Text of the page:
Neutron Damage of Power Electronics Used During Image Guidance in Proton Therapy
K Riley1*, E Cascio1, (1) Massachusetts General Hospital, Boston, MASU-E-T-158 Sunday 3:00:00 PM - 6:00:00 PM Room: Exhibit Hall
Purpose: A series of measurements were performed in a clinical proton therapy beam to assess the sensitivity of silicon-based electronics in commercial x-ray generators to single event burnout from the secondary neutron background in proton therapy treatments.
Methods: Failure rates were nondestructively measured in various metal oxide semiconductor field-effect transistors (MOSFETs) as a function of applied voltage using a dedicated test circuit board. Neutrons were produced by 230 MeV protons stopping in a brass beam target and high beam current was used to accelerate testing. Neutron fluences were measured by activation analysis of carbon and aluminum in both the test setup and in situ at the generator. Failure rates were determined by scaling results based on beam monitor output to the relevant neutron fluence rate.
Results: Current pulses from the test board clearly indicated the onset of single event burnout without destroying the MOSFET. The neutron fluence measured on the test board was 4.3 ± 0.8x106 n cm-2 MU-1 and this is consistent with previous measurements. The MOSFET failure rate decreased rapidly with a reduction in the applied voltage and is 20-30 times lower in higher-rated components at the same voltage. Under nominal operating conditions the estimated failure rate is tens of failures per year for a generator 6m from the treatment position.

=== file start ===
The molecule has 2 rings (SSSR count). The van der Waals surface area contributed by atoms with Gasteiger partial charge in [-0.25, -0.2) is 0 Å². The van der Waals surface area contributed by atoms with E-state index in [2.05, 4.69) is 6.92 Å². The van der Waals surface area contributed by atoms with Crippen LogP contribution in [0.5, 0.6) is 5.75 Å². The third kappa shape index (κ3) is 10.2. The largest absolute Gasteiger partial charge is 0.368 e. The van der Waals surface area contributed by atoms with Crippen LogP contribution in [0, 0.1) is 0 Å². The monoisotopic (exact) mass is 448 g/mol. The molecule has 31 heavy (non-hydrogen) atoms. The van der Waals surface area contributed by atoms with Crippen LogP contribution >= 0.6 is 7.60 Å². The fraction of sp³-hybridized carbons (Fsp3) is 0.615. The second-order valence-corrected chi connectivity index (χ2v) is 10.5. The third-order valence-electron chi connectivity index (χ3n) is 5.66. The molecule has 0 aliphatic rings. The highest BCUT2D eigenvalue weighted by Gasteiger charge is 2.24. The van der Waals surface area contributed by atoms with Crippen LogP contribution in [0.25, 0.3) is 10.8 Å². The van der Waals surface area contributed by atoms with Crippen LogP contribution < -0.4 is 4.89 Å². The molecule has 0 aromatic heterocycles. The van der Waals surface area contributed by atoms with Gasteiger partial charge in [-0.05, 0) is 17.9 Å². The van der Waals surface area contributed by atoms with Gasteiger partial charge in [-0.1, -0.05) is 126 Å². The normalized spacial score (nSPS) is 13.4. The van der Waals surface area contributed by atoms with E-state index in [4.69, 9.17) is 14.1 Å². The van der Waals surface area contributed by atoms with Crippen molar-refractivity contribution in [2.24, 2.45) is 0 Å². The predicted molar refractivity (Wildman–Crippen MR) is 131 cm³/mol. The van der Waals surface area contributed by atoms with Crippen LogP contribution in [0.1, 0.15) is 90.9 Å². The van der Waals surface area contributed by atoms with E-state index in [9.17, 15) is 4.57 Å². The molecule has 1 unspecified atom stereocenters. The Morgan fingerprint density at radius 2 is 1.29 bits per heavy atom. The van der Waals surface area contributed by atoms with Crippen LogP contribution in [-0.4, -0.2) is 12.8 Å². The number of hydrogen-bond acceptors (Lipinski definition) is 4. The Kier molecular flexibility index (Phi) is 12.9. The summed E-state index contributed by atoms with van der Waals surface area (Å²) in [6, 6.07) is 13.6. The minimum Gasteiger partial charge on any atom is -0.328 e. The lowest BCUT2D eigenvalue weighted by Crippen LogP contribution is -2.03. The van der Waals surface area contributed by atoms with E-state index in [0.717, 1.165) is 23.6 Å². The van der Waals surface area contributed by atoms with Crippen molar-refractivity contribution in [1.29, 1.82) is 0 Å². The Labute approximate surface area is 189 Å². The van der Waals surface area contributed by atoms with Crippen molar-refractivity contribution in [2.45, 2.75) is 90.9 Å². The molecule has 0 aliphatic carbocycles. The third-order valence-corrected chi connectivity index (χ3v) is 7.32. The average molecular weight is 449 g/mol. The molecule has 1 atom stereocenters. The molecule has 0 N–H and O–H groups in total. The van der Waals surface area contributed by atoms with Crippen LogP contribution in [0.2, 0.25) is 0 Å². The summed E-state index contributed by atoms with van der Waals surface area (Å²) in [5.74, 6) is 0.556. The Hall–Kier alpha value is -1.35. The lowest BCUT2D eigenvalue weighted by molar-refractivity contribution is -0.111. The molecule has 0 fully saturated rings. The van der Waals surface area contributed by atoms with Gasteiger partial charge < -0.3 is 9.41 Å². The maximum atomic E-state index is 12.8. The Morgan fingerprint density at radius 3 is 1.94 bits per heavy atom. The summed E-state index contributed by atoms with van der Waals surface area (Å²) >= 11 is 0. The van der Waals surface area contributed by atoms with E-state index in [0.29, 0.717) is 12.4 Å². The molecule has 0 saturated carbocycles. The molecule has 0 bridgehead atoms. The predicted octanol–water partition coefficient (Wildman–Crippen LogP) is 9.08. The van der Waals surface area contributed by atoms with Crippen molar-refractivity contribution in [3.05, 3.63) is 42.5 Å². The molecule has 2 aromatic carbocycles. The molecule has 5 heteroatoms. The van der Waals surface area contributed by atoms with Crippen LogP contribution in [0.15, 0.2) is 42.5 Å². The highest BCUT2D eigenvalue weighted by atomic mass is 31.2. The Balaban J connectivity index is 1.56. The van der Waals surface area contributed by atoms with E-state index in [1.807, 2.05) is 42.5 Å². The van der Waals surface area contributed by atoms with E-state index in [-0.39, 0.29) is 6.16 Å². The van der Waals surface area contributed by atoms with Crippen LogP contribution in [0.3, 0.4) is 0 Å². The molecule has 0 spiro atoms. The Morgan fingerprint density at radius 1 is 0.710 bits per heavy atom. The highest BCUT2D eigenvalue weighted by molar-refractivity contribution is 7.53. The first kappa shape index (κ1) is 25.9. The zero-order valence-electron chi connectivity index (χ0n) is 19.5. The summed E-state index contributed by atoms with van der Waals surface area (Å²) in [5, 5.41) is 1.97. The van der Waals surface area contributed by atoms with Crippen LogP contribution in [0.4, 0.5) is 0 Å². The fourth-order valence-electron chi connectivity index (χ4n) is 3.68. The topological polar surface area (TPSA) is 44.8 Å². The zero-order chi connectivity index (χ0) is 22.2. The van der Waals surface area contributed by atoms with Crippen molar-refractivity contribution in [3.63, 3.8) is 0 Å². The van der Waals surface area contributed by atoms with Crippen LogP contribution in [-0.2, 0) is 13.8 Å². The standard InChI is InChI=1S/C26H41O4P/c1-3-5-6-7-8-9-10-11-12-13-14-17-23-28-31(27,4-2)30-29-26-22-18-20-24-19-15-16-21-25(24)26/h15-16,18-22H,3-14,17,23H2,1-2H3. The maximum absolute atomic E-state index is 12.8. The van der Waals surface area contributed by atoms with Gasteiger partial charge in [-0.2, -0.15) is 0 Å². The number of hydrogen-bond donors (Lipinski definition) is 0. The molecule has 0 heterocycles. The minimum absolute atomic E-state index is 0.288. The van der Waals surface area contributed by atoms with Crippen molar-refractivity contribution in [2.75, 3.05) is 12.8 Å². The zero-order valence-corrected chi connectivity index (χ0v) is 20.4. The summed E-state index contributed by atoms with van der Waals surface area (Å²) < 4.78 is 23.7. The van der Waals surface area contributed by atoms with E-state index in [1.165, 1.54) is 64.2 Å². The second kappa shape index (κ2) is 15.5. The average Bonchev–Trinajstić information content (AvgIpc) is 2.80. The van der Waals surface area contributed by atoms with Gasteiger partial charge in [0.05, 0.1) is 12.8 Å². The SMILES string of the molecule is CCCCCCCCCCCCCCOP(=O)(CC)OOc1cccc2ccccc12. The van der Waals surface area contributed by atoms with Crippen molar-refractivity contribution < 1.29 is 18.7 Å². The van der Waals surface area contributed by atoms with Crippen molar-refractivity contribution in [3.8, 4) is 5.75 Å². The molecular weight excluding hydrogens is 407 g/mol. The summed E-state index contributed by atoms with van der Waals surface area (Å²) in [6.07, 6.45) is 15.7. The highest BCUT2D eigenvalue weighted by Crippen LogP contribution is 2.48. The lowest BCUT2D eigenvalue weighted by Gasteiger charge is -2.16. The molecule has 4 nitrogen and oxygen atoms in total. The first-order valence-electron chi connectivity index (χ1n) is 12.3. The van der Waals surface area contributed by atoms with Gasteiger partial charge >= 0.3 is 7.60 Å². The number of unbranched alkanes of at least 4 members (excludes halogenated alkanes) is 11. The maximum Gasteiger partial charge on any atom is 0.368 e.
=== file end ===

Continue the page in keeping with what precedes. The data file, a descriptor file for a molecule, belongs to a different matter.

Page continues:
Conclusion: The sensitivity of x-ray generator power electronics to neutron-induced single-event burnout is significant and can affect the implementation of image-guided techniques for proton therapy. Strategies and system designs to mitigate this phenomenon are being investigated to help enable x-ray generators withstand the proton therapy environment.